ByTasman Jack, writer at
Tasman Jack

My first experience of Fargo was through the first season of the FX short series. I knew there was a movie called Fargo, by the Coen Brothers, and I knew I liked movies where they show lots of snowscapes, so I presumed I would like the movie as I liked the series. And I did.

Stylistically, the series and the film can be similar, which is the initial obvious connecting point. They are both shot around the cold landscapers of Minnesota and North Dakota, and the camera shots are similar - still shots of the landscape as actors and objects move within that shot. Both giving great credence to the weather and feel of the place. It hard not to feel the cold and harshness of that area while watching it. It leaves you feeling cold.

The characters are also connected. Both in the film and in the initial series there are similarities, derivatives. There is the small dweeby man, who seems to dislike his wife or his life enough to get involved with thugs in a way that he is unable to control and in an environment he is well unsuited to. There is a small town detective who is underrated, and then proves to be much more capable than anyone would believe. Also, there is pregnancy involved with this policewomen. In both, there is a heartless killer, who appears to have no conscious, and for who even the motives are unclear. It’s here where the great connection lies, and where the potential for other films turning into shows should concentrate.

The characters and their depth, is where the series is able to show the benefit of the medium. In the movie, the small dweeby man, Jerry Lundergaard, plans to have his wife kidnapped, and is stretching himself to scam money from everyone he knows, for reasons that remain unclear. One of the great difficulties of the movie is that he is doing all these terrible things, and appears to be very much out of his depth, but it is difficult to fully understand why. What is his motive? I presumed he was in some gambling debt, or another situation where he was somehow in too deep, but I never got that answer. This is the difficulty of film. Without having time to explain the characters, we have to explain them to ourselves. The storyteller gives us some information and we assume the rest. My assumed gambling debt, might have been someone else assumed adulterer. This ability to allow the viewer to make up their own back story, is metaphorically similar to how when reading a book, we create the image of the character in our own mind and everyones image is different. It’s up to you to decide whether that ambiguity is good.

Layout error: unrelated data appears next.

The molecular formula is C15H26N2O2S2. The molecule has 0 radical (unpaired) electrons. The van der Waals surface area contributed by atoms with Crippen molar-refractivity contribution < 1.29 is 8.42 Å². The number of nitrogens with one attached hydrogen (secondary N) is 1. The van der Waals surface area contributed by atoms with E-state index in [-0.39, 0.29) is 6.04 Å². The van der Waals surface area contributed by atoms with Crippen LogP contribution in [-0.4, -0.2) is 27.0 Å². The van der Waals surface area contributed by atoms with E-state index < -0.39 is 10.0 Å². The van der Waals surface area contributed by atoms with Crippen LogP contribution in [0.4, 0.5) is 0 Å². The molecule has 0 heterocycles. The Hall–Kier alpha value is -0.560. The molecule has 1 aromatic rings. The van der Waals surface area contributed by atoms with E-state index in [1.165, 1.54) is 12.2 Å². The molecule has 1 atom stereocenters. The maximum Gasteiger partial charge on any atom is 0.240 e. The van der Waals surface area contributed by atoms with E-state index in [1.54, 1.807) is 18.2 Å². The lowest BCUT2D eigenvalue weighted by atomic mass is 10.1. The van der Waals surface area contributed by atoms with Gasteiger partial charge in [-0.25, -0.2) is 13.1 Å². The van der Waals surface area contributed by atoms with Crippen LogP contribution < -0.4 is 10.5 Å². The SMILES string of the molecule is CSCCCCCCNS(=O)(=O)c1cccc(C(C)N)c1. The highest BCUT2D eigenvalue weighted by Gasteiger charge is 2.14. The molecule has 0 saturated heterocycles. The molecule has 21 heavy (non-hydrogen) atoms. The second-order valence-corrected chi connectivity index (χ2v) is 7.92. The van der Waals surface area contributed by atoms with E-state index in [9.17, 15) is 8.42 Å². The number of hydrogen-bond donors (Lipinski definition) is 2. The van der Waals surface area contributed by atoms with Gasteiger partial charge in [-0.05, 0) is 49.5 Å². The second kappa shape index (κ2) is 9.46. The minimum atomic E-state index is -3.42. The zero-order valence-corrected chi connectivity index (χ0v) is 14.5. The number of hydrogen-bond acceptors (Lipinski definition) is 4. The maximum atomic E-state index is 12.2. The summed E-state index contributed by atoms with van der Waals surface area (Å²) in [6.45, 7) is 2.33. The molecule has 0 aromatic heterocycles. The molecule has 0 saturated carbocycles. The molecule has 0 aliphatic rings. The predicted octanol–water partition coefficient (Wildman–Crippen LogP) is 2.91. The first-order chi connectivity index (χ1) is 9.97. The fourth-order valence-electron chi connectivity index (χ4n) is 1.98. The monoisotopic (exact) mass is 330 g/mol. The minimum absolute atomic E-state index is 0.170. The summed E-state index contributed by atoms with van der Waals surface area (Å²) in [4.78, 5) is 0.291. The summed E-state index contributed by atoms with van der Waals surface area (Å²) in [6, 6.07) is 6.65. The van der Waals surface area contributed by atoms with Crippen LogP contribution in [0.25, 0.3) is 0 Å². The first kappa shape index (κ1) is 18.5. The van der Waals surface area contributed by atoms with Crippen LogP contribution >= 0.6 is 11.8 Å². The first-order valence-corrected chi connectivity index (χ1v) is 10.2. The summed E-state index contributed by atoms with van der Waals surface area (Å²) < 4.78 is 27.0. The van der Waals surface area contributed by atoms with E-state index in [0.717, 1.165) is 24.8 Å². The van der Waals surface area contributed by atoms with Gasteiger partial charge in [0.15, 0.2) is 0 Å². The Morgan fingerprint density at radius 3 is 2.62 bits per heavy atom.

The Fargo crossover demonstrates that sometimes there is a depth to the character in a movie that is worth exploring, and this is what the FX series does. In a modern setting, it answers the questions of who some of these characters might have been, and what motives they might have. It also explores a world where the small dweeby man is smarter, and luckier, and able to get away with his initial crime. This IS interesting. And this is a story worth telling.

However, the most interesting character in the film is not Jerry Lundergaard. Who is this policewomen, Marge Gunderson that seems so unimpressive, yet ultimately is the smartest of them all? In the film, she was so fascinating that Frances McDormand won the Best Female Actor Oscar for her portrayal. In the film, Marge is a simple woman, someone you would expect as a small town, untravelled person. Her husband seems to be a no hoper, but she loves him, adores him. She doesn’t ask for much, and is grateful for what she has. The character is so seamless, so natural, that you can almost forget how interesting she is. In the series, the idea of this character is explored, through the character Molly Solverson (Allison Tolman), similarly a small town cop, who easy to dismiss. In the series, we get to know more about her life, why she has those ‘matter of fact’ mannerisms. She becomes more endearing, and we get a greater understanding of her intellect - it wasn't just a lucky situation. It’s strange, I am considering the characters as if they are the same people, because they feel connected. It’s hard not to look at the different versions and consider their similarities, and that somehow, what we don’t know about them in the film, is explained by what we find out about them in the series.

The third character the series explores further is the heartless criminal, with unclear motives. In the film, Steve Buscemi’s partner, Gaear Grimsrud played by Peter Stormare is a man who is scary, and may have committed many crimes prior to his appearance in the film. He is the one who kills (with zero emotion) the police officer on the highway, escalating a controllable situation into something greater. He seems to track the witnesses with no emotion, and kills them without thought. He also kills his partner. Who is he? Why is someone like this, spending his time in North Dakota and Minnesota doing fake kidnappings for dweeby men? That is interesting. And again, the series understands this and takes it further. In the series, Lester Nygard (the dweeby man) acts because of the encouragement of Lorne Malvo (Billie Bob Thornton). Salvo encourages him to be a man responsible for his own decisions,and Nygard follows him. In the film, no one can connect to this character, but in the series, we get greater understanding. He is a lone wolf, a man with no conscious, who enters and exit different worlds as he pleases. Only someone he completely underestimates can take him down.

The landscape, the storyline, the filming and most importantly, the characters. They all connect. It makes you think - who else from films do we want to know more about?


Latest from our Creators